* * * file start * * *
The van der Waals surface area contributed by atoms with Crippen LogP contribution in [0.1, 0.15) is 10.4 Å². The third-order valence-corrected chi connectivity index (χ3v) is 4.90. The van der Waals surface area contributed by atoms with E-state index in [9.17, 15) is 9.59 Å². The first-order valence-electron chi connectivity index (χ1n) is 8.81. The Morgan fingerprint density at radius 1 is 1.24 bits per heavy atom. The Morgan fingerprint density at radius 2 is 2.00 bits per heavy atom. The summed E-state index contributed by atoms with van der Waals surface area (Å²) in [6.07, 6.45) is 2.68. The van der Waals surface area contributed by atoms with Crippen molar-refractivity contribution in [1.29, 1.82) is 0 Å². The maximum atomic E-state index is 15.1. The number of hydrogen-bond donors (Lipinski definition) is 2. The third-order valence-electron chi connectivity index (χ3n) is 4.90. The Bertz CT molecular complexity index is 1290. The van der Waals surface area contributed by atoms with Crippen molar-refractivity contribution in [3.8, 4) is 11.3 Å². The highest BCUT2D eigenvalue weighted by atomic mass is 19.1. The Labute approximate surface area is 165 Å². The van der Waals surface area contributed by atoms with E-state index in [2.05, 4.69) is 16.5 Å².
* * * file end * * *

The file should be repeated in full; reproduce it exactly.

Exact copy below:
The van der Waals surface area contributed by atoms with Crippen LogP contribution in [0.1, 0.15) is 10.4 Å². The third-order valence-corrected chi connectivity index (χ3v) is 4.90. The van der Waals surface area contributed by atoms with E-state index in [9.17, 15) is 9.59 Å². The first-order valence-electron chi connectivity index (χ1n) is 8.81. The Morgan fingerprint density at radius 1 is 1.24 bits per heavy atom. The Morgan fingerprint density at radius 2 is 2.00 bits per heavy atom. The summed E-state index contributed by atoms with van der Waals surface area (Å²) in [6.07, 6.45) is 2.68. The van der Waals surface area contributed by atoms with Crippen molar-refractivity contribution in [1.29, 1.82) is 0 Å². The maximum atomic E-state index is 15.1. The number of hydrogen-bond donors (Lipinski definition) is 2. The third-order valence-electron chi connectivity index (χ3n) is 4.90. The Bertz CT molecular complexity index is 1290. The van der Waals surface area contributed by atoms with Crippen molar-refractivity contribution in [3.8, 4) is 11.3 Å². The highest BCUT2D eigenvalue weighted by atomic mass is 19.1. The Labute approximate surface area is 165 Å². The van der Waals surface area contributed by atoms with E-state index in [2.05, 4.69) is 16.5 Å².